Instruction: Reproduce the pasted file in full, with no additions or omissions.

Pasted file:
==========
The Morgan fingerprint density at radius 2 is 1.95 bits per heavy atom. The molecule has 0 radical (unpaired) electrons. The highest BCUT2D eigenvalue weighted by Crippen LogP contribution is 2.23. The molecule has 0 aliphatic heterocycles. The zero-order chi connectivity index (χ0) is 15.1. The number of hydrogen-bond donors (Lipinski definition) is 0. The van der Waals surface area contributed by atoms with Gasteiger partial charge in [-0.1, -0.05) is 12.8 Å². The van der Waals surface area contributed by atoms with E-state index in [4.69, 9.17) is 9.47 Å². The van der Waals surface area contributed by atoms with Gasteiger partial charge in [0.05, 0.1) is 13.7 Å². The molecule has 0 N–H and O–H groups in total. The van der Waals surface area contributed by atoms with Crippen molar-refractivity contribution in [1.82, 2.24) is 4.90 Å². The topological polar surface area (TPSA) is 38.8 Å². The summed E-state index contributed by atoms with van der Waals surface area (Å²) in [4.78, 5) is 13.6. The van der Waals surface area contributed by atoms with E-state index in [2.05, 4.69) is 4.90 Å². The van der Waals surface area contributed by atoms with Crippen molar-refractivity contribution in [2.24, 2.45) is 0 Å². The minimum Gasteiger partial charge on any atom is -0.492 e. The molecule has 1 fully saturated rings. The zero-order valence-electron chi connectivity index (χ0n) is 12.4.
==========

The Morgan fingerprint density at radius 2 is 1.95 bits per heavy atom. The molecule has 0 radical (unpaired) electrons. The highest BCUT2D eigenvalue weighted by Crippen LogP contribution is 2.23. The molecule has 0 aliphatic heterocycles. The zero-order chi connectivity index (χ0) is 15.1. The number of hydrogen-bond donors (Lipinski definition) is 0. The van der Waals surface area contributed by atoms with Gasteiger partial charge in [-0.1, -0.05) is 12.8 Å². The van der Waals surface area contributed by atoms with E-state index in [4.69, 9.17) is 9.47 Å². The van der Waals surface area contributed by atoms with Gasteiger partial charge in [0.05, 0.1) is 13.7 Å². The molecule has 0 N–H and O–H groups in total. The van der Waals surface area contributed by atoms with Crippen molar-refractivity contribution in [1.82, 2.24) is 4.90 Å². The topological polar surface area (TPSA) is 38.8 Å². The summed E-state index contributed by atoms with van der Waals surface area (Å²) in [4.78, 5) is 13.6. The van der Waals surface area contributed by atoms with E-state index in [2.05, 4.69) is 4.90 Å². The van der Waals surface area contributed by atoms with Crippen molar-refractivity contribution in [2.24, 2.45) is 0 Å². The minimum Gasteiger partial charge on any atom is -0.492 e. The molecule has 1 fully saturated rings. The zero-order valence-electron chi connectivity index (χ0n) is 12.4.